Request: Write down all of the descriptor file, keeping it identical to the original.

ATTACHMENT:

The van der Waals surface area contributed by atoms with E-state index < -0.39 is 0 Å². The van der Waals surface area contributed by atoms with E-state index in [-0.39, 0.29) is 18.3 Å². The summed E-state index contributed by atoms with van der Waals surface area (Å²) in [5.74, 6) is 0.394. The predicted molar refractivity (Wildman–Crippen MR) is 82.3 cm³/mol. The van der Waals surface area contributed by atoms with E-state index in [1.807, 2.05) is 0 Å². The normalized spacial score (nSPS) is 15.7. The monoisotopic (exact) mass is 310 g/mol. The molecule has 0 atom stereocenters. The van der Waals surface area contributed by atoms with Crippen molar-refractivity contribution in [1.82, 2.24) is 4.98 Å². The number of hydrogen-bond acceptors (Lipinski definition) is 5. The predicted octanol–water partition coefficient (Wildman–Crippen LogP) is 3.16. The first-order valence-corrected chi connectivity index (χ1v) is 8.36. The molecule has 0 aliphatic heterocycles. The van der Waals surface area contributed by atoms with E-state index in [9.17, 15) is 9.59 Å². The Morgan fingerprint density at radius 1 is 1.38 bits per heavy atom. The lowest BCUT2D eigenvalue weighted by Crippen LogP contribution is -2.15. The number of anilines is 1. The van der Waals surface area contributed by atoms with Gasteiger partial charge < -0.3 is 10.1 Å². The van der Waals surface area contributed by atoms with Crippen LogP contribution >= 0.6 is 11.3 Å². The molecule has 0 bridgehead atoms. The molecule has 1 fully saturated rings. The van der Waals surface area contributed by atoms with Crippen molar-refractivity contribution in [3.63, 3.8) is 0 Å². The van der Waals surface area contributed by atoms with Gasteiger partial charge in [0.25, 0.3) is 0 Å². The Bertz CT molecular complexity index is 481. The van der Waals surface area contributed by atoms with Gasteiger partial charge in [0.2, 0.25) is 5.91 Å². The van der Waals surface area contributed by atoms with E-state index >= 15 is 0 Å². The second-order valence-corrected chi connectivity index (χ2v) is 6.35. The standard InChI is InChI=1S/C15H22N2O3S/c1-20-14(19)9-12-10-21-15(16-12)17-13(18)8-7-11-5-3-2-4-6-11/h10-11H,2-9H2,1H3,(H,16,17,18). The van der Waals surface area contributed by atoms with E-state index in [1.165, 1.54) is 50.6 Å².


The van der Waals surface area contributed by atoms with E-state index < -0.39 is 0 Å². The van der Waals surface area contributed by atoms with E-state index in [-0.39, 0.29) is 18.3 Å². The summed E-state index contributed by atoms with van der Waals surface area (Å²) in [5.74, 6) is 0.394. The predicted molar refractivity (Wildman–Crippen MR) is 82.3 cm³/mol. The van der Waals surface area contributed by atoms with E-state index in [1.807, 2.05) is 0 Å². The normalized spacial score (nSPS) is 15.7. The monoisotopic (exact) mass is 310 g/mol. The molecule has 0 atom stereocenters. The van der Waals surface area contributed by atoms with Crippen molar-refractivity contribution in [1.82, 2.24) is 4.98 Å². The number of hydrogen-bond acceptors (Lipinski definition) is 5. The predicted octanol–water partition coefficient (Wildman–Crippen LogP) is 3.16. The first-order valence-corrected chi connectivity index (χ1v) is 8.36. The molecule has 0 aliphatic heterocycles. The van der Waals surface area contributed by atoms with E-state index in [9.17, 15) is 9.59 Å². The Morgan fingerprint density at radius 1 is 1.38 bits per heavy atom. The lowest BCUT2D eigenvalue weighted by Crippen LogP contribution is -2.15. The number of anilines is 1. The van der Waals surface area contributed by atoms with Gasteiger partial charge < -0.3 is 10.1 Å². The van der Waals surface area contributed by atoms with Crippen LogP contribution >= 0.6 is 11.3 Å². The molecule has 0 bridgehead atoms. The molecule has 1 fully saturated rings. The van der Waals surface area contributed by atoms with Crippen molar-refractivity contribution in [3.63, 3.8) is 0 Å². The van der Waals surface area contributed by atoms with Gasteiger partial charge in [0.25, 0.3) is 0 Å². The Bertz CT molecular complexity index is 481. The van der Waals surface area contributed by atoms with Gasteiger partial charge in [0.2, 0.25) is 5.91 Å². The van der Waals surface area contributed by atoms with E-state index >= 15 is 0 Å². The second-order valence-corrected chi connectivity index (χ2v) is 6.35. The standard InChI is InChI=1S/C15H22N2O3S/c1-20-14(19)9-12-10-21-15(16-12)17-13(18)8-7-11-5-3-2-4-6-11/h10-11H,2-9H2,1H3,(H,16,17,18). The van der Waals surface area contributed by atoms with E-state index in [1.165, 1.54) is 50.6 Å².